SEATTLE (AP) — Matt Flynn came to Seattle to be the starting quarterback, optimistic he would be leading the Seahawks against his former team, the Green Bay Packers, in Week 3 of the season.
The only way he'll get a chance to play against the Packers on Monday night is if the rookie who beat him out for the job, Russell Wilson, is injured or ineffective.
"It's not my decision to make. I'm proud of the way I played and picked everything up and how I've handled coming into a new situation and I can't control anything," Flynn said this week. "I'm just trying to make the team better and make myself better and stay confident."
Flynn signed as a free agent with Seattle because he knew his chance to start would never come in Green Bay with Aaron Rodgers at the controls. He signed with the Seahawks, but coach Pete Carroll chose Wilson after the third-round draft pick had a dynamic preseason.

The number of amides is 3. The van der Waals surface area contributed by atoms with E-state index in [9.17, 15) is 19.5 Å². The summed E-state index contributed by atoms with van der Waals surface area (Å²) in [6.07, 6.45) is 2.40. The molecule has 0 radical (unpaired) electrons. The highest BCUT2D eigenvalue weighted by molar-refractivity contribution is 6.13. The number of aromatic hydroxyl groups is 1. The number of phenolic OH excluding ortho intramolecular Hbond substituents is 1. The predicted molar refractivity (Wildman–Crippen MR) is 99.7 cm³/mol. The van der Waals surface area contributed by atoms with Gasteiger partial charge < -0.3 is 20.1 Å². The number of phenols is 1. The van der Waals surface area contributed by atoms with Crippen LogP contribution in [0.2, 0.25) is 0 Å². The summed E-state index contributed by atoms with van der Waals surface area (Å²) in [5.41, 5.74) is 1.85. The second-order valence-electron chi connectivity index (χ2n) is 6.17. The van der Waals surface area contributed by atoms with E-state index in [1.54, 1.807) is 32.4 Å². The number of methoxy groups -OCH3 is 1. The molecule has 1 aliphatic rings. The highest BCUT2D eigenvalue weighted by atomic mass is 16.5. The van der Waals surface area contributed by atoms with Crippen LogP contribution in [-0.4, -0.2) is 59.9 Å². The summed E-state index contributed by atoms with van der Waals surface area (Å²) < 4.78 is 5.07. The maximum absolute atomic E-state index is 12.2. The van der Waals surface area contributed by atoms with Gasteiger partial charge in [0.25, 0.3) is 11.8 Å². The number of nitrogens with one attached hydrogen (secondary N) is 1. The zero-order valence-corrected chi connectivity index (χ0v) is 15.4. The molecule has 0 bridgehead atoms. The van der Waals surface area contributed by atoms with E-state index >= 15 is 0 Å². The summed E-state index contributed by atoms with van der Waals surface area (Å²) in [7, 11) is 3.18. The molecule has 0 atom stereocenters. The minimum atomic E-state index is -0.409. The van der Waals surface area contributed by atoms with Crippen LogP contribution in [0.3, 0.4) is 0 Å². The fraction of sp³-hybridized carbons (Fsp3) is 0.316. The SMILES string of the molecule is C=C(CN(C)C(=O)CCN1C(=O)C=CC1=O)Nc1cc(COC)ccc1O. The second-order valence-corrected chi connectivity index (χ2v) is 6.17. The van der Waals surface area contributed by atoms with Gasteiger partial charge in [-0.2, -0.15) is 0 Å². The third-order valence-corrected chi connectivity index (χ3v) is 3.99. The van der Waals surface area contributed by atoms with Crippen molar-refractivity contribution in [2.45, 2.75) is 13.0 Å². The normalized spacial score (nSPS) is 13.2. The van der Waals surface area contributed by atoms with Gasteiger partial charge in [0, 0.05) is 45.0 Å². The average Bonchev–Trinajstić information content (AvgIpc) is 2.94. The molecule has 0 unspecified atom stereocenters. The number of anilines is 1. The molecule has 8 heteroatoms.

"I'm always preparing like I have to be ready to go. That's how my mentality is," Flynn said. "I'm ready to go whenever I need to go. That's always how I'm going to look at it. I still have confidence and I think I can get the job done if I need to."
Flynn spent the week in practice impersonating his friend and former teammate who he keeps in touch with regularly. Rodgers believed that when Flynn signed with Seattle, it would for sure be his buddy playing against him.
"Excited for him and his opportunity up there but it hasn't gone the way he would have wanted so far," Rodgers said. "But he's a competitor and hopefully he's going to get an opportunity at some point, either there or somewhere else."
The Packers only got brief glimpses of Flynn in his four years as Rodgers' backup. He vaulted to near the top of the free agent list after throwing for 480 yards and six touchdowns in the regular season finale last year against Detroit. But he didn't get the massive payday many expected and Seattle's investment of $10 million guaranteed over three years was not so hefty that Flynn would be handed the starting job.
Enter Wilson, who Packers fans are also quite familiar with after he led Wisconsin to the Rose Bowl a season ago. And despite spending just one year in the state, he got quite familiar with what Rodgers and the Packers mean.
"It's going to be pretty cool to play against him," Wilson said. "When I was at the University of Wisconsin that is all everyone was talking about — either the Badgers or the Packers."